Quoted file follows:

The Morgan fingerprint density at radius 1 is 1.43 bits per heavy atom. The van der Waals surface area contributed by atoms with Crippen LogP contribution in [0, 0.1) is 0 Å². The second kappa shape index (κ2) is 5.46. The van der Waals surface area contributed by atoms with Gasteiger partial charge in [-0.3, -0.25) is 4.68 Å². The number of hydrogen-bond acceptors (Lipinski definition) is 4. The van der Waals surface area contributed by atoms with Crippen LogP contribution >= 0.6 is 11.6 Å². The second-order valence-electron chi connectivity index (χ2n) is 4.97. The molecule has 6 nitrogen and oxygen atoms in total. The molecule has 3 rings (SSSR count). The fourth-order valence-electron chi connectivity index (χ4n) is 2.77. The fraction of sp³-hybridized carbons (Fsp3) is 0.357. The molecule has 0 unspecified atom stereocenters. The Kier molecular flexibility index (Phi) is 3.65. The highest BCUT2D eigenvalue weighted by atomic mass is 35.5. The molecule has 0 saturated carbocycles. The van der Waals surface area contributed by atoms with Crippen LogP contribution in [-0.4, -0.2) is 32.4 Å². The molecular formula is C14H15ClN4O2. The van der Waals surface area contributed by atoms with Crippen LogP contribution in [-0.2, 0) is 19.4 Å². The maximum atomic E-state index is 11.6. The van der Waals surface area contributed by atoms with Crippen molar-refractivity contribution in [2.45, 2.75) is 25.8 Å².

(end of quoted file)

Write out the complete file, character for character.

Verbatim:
The Morgan fingerprint density at radius 1 is 1.43 bits per heavy atom. The van der Waals surface area contributed by atoms with Crippen LogP contribution in [0, 0.1) is 0 Å². The second kappa shape index (κ2) is 5.46. The van der Waals surface area contributed by atoms with Gasteiger partial charge in [-0.3, -0.25) is 4.68 Å². The number of hydrogen-bond acceptors (Lipinski definition) is 4. The van der Waals surface area contributed by atoms with Crippen LogP contribution >= 0.6 is 11.6 Å². The second-order valence-electron chi connectivity index (χ2n) is 4.97. The molecule has 6 nitrogen and oxygen atoms in total. The molecule has 3 rings (SSSR count). The fourth-order valence-electron chi connectivity index (χ4n) is 2.77. The fraction of sp³-hybridized carbons (Fsp3) is 0.357. The molecule has 0 unspecified atom stereocenters. The Kier molecular flexibility index (Phi) is 3.65. The highest BCUT2D eigenvalue weighted by atomic mass is 35.5. The molecule has 0 saturated carbocycles. The van der Waals surface area contributed by atoms with Crippen LogP contribution in [-0.4, -0.2) is 32.4 Å². The molecular formula is C14H15ClN4O2. The van der Waals surface area contributed by atoms with Crippen LogP contribution in [-0.2, 0) is 19.4 Å². The maximum atomic E-state index is 11.6. The van der Waals surface area contributed by atoms with Crippen molar-refractivity contribution in [2.45, 2.75) is 25.8 Å².